The Water Witch
Annotate this Case
66 U.S. 494 (1861)
U.S. Supreme Court
The Water Witch, 66 U.S. 1 Black 494 494 (1861)
The Water Witch
66 U.S. (1 Black) 494
1. Two consignees of a cargo libeled the ship by which it was carried for damage suffered on the voyage, and the owner of the ship libeled the whole cargo for freight and primage. The district court heard the three causes as one, and finding the damages to be greater than the freight, dismissed the libel of the owners and decreed in favor of the consignees for so much as the damage to the cargo exceeded the amount of the freight. The consignees submitted, but the claimant of the ship appealed in all the cases to the circuit court. Held that the circuit court was right in modifying the decrees of the district court, so as to give to the owner of the ship the amount of his freight and the consignees the whole sum due them as damages.
2. The claimant of the vessel has no right to complain here of such change in the decree, because it benefited him by giving him the costs of his suit.
3. The parties cannot split up the claim for damages by applying a part to extinguish the claim for freight and taking a decree for the remainder.
4. A ship which has received a cargo, carried it to the consignees at the port of destination, and then libeled the cargo for freight, is estopped to deny her liability to deliver in like good order as received, with the usual exceptions.
5. A party who has made advances on the cargo of a ship and been treated as consignee by the owners has such a title as enables him to libel the ship for damages to the cargo.
6. Where the contract between the shipper and the master refers to the "capacity of the vessel," a doubtful inference may be drawn that the cargo was to be carried on deck; but this inference is repelled by the fact that the shipper refused to let such an agreement have a place in the bill of lading and bound himself to pay under-deck freight.
7. Where a cause in admiralty turns on a question of fact and the evidence is conflicting, and both the courts below decide the same way, it is not for this Court to hear arguments whether eleven deponents ought to be believed on one side rather than ten on the other, for the weight of testimony is not always with numbers.
Sheldon filed his libel in the District Court of the United States for the Southern District of New York against the brig Water Witch. The libellant claimed to be the consignee of two hundred and two bales of cotton, which had been shipped on board of that vessel at Lavacca, Texas, for transportation to New York, there to be delivered to him on payment of freight. The libel alleged that through the negligence of those in charge of the vessel, bad stowage and other careless management, the cotton was greatly injured. The answer put in issue the various allegations of the libel, and alleged affirmatively that the "contract mentioned in the libel did not, nor could in any wise bind the said vessel, nor was the same authorized or assented to," and the same had expired.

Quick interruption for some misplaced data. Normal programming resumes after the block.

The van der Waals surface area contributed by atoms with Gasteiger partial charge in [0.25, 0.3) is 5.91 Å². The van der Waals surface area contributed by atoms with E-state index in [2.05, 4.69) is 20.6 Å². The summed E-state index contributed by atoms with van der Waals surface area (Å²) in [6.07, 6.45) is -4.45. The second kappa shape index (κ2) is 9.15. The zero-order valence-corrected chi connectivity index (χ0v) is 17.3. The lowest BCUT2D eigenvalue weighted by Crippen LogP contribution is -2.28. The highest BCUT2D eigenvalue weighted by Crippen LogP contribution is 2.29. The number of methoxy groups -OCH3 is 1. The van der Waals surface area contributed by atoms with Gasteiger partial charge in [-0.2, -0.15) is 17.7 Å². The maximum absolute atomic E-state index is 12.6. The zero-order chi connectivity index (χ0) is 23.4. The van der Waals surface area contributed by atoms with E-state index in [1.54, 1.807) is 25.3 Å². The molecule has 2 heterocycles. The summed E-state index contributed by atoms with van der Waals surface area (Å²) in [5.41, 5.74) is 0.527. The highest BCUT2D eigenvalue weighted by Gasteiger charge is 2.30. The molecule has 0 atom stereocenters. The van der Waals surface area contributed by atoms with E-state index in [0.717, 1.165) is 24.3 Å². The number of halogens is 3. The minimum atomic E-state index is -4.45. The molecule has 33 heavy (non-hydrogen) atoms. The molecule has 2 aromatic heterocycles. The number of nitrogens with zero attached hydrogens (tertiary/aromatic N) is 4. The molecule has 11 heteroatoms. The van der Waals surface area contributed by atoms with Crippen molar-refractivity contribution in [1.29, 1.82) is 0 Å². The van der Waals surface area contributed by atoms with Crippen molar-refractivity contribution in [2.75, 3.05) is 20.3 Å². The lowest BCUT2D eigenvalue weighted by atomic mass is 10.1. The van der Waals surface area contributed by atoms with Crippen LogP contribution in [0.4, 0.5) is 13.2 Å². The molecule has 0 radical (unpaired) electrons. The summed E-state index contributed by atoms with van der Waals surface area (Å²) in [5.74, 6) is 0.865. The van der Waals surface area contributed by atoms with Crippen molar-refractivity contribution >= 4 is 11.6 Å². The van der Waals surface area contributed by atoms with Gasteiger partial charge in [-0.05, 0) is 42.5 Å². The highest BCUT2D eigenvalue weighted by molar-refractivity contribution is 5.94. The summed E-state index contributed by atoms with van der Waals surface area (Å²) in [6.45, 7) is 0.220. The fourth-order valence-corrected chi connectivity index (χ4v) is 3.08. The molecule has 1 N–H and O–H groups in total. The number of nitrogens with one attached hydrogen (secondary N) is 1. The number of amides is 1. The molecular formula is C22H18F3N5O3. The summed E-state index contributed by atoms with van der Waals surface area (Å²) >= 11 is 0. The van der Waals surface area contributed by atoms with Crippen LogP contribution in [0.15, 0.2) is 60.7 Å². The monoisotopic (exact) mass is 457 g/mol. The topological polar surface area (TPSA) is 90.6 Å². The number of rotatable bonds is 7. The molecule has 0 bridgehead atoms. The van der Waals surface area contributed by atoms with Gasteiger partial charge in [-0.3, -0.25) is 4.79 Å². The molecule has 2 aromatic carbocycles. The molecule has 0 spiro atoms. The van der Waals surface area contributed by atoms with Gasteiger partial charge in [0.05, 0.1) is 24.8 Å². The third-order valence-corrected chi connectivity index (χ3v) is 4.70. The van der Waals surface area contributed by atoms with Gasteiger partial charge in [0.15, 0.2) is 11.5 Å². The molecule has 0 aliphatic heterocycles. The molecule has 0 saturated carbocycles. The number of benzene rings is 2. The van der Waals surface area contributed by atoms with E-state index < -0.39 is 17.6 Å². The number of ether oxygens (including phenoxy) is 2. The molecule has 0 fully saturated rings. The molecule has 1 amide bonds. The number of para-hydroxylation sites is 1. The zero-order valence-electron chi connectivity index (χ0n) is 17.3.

This cause, with two others -- one against the vessel for damage to other portions of the cotton belonging to another party, and the other by the owner of the brig against the entire cargo to recover freight and primage -- were tried together before the district court, which decided that the vessel was liable for the "sea damage" to the cotton consigned to the libellant. An interlocutory decree was accordingly entered, and after reference to a commissioner the parties agreed upon the amount of the "sea damage" and the commissioner made his report accordingly, upon the coming in of which a final decree was entered for the damages so ascertained, deducting therefrom the amount of freight chargeable upon the libellant's cotton.
The claimant appealed from this decree and the decrees in the other cases to the circuit court, and the three causes were again heard together before MR. JUSTICE NELSON, who modified the decrees below and decreed the whole amount of the damages, without deducting the freight on the cotton. The claimant appealed to the Supreme Court.
The facts of the case are briefly as follows:
In May, 1854, the brig Water Witch, the property of Clifton but at that time chartered by a firm in New Orleans, lay in the Bay of Matagorda, Texas, waiting for a cargo. A quantity of cotton having offered for shipment, a special contract was made
between the shipper at Lavacca and one Mitchell, who represented the charterers. By this contract, the shipper was to deliver the cotton at Lavacca, to be received on lighters by Mitchell and placed by him at his expense on board the vessel, to be carried to New York, for the freight of one and a quarter cents per pound. The vessel lay at the port of Indianola, situate in the same bay as Lavacca but several miles distant from that place. The cotton was carried on lighters from Lavacca to the vessel. After it was delivered from the lighters and received on board, the master refused to sign the bills of lading upon the ground that the cotton was not in good order and condition. The agent also objected to the bills of lading because they did not contain a stipulation that part of the cotton might be shipped on deck. The shipper refused to admit such a stipulation, as it was not contained in the agreement between the parties. Pending the dispute, the master sailed for New York with his cargo. The shipper, on learning that the vessel had sailed leaving the bills of lading unsigned, forwarded them to the consignees named in them with a letter stating the circumstances. The consignees made advances upon the cotton. On the arrival of the vessel at New York, the master notified the consignees and discharged his cargo, but in a badly damaged condition. He also demanded his freight, which they refused to pay. Whereupon the several parties instituted their suits.
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